Similarly, Israel’s critics contort international law to allege that Israel’s limited use of force targeting specific Palestinian terrorists is somehow “disproportionate”, without ever offering what would be a “proportionate” response to indiscriminate Palestinian rocket attacks that intentionally target innocent civilians. In fact, international law permits Israel’s actions while Hamas violates the laws of war by targeting civilians, launching attacks from civilian areas and using Palestinian civilians as human shields.
Those who reflexively criticise any and all Israeli responses to terrorist attacks sometimes argue that Israel should instead “engage” with Hamas or include it in the peace process. But to what end?
Hamas refuses to recognise Israel’s right to exist within any borders, and remains firmly committed to Israel’s eradication. Hamas will only offer a temporary ceasefire, holding out the option of relaunching attacks at a time and place of its choosing – after it has rearmed, retrained and resupplied. This is exactly what Hezbollah did after Israel withdrew from southern Lebanon in 2000. Indeed, Hamas fighters themselves have recently admitted that they are modelling themselves on the Hezbollah example. And in another ominous similarity between the two terrorist groups, Hamas fighters are also being trained and supplied by Iran, whose president has threatened to wipe Israel off of the map.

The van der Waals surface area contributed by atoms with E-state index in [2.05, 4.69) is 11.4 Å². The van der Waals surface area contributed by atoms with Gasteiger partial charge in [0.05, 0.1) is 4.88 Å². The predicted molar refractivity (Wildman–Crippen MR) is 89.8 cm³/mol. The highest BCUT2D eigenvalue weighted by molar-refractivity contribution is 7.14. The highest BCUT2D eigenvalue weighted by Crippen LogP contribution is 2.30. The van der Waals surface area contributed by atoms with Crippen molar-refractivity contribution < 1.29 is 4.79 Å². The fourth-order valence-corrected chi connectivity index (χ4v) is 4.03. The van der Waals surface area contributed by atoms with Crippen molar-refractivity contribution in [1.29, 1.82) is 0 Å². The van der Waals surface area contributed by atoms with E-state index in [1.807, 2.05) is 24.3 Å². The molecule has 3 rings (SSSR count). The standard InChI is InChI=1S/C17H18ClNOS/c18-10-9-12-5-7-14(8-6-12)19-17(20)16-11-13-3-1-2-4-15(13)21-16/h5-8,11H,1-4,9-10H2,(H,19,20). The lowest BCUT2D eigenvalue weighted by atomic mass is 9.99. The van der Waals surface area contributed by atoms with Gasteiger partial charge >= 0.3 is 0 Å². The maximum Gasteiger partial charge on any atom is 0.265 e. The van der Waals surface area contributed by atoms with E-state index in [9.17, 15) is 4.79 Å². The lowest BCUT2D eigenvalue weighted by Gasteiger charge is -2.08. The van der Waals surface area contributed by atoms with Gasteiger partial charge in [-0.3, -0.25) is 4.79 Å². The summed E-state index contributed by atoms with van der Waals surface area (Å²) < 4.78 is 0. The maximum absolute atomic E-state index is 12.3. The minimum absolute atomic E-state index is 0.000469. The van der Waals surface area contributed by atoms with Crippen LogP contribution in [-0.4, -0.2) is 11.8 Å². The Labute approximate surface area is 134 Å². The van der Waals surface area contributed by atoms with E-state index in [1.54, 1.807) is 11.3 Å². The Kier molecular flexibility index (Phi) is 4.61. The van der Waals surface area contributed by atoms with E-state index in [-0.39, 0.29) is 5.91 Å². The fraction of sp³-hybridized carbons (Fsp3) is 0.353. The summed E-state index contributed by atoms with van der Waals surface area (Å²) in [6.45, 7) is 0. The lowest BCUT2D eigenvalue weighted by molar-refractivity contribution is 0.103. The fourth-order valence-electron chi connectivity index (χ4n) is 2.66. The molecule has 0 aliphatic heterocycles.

Moreover, engaging with Hamas now would completely undermine Abbas’ government. Since Hamas won parliamentary elections in January 2006, Israel and the “Quartet” (the UN, EU, Russia and US) have pursued a joint strategy of isolating Hamas as long as it refuses to recognise Israel’s right to exist, renounce violence and agree to abide by previous agreements between Israel and the Palestinian Authority. Hamas has steadfastly refused to accept even these most basic prerequisites for inclusion in peace negotiations.
At the same time, Israel and the Quartet have tried to bolster Abbas’ position through massive economic aid pledges and political progress toward a two-state solution via the Annapolis process.
Terrorist attacks emanating from Hamas-controlled Gaza will continue to undermine peace negotiations between Israel and Abbas. Nonetheless, Israel and the US are continuing to pursue such negotiations, in the hopes that if Gazans see peace and economic development in the West Bank, sooner or later they will demand or force Hamas to allow them to be part of it.
But caving in to Hamas’ demands in the face of violence only undermines any hope of such an outcome, since Hamas is simply not interested in peace. The international community should speak with clarity: the intentional targeting of innocent civilians via cross-border rocket attacks or barbaric terrorism cannot be justified, tolerated or rewarded and must stop. Putting an end to such attacks is the best way to provide the space for negotiations to move forward and to achieve a two-state solution.